Edgewood College Office of Student
Inclusion & Involvement

Blending Student Strategies
Edgewood College’s Glenna Scholle-Malone (l-r), T. K. Morton and
Anjali Pattanayak spearhead diversity and inclusion efforts at
Edgewood College
being planned and executed with that diversity lens and vice versa. We’re really being strategic and mindful that way.”

The intent of the move is to make sure that Edgewood College becomes integrated across campus so that two worlds don’t exist in the same
space that is Edgewood.

“Our hope is that we start seeing more diversity not only in this space — The Center for Diversity & Inclusion — but also across campus in all of
the different programming and events that we have. It is our first year doing this. We know that there will be bumps along the way. But we are
being real strategic about including students in that process and getting their feedback to make sure that we are doing and going about things
the right way because it is essentially for the students. If it’s not working, then we need to know that from them to fix it so that it is.”

The college is taking a very proactive approach to this, not leaving the successful implementation of the effort to chance.

“One of the things that I am really working to do is with the merger of the two offices, we do have two different sets of programming teams with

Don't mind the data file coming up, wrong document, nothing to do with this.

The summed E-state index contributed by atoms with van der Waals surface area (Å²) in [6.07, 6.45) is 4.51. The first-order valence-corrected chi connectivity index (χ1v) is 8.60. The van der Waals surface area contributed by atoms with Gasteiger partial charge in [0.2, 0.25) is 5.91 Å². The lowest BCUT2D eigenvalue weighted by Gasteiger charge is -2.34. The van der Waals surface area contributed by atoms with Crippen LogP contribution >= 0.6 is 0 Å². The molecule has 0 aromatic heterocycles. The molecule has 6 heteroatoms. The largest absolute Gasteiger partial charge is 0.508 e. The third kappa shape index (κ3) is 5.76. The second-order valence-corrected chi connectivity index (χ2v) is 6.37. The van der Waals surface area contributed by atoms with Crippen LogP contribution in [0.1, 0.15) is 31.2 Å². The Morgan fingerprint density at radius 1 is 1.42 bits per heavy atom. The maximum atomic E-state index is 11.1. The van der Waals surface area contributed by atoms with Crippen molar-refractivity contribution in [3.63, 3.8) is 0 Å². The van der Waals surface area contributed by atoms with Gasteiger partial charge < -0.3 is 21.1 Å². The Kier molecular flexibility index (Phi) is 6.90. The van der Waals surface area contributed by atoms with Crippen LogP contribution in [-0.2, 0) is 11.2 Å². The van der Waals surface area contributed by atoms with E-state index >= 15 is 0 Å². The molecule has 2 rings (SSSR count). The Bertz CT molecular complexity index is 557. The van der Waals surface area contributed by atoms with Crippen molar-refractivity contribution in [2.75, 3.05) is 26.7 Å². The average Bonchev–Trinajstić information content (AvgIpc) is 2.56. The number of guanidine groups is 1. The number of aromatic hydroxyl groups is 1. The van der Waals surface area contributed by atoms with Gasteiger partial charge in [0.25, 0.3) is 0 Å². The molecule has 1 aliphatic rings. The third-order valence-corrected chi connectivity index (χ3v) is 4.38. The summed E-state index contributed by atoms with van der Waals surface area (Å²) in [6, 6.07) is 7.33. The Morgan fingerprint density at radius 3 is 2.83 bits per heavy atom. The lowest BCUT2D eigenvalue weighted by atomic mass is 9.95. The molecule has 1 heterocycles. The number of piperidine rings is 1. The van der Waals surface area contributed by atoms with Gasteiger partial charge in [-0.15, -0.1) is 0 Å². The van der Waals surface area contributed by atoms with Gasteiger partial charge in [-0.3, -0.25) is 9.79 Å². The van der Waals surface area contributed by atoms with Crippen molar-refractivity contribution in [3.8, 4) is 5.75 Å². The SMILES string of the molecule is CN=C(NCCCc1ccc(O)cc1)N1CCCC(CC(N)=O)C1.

our students,” said Anjali Pattanayak, assistant director for student diversity and involvement. “We have the ambassadors who have
traditionally been associated with the Office of Student Diversity & Inclusion and we have the Campus Activities Board programmers who have
traditionally been associated with student involvement. One of my major goals is to help the students feel like one unified team of programming
students on campus, all with the same goals of having programming on campus that is so enriching and speaks to students’ social, emotional
and stress level wellness but also to challenge their assumptions about the world as well and to engage with people who have different
experiences and different backgrounds than they do. I’m trying to make sure that we have both of those goals in mind and that all of our student
programmers are working towards those goals.”

So far, so good.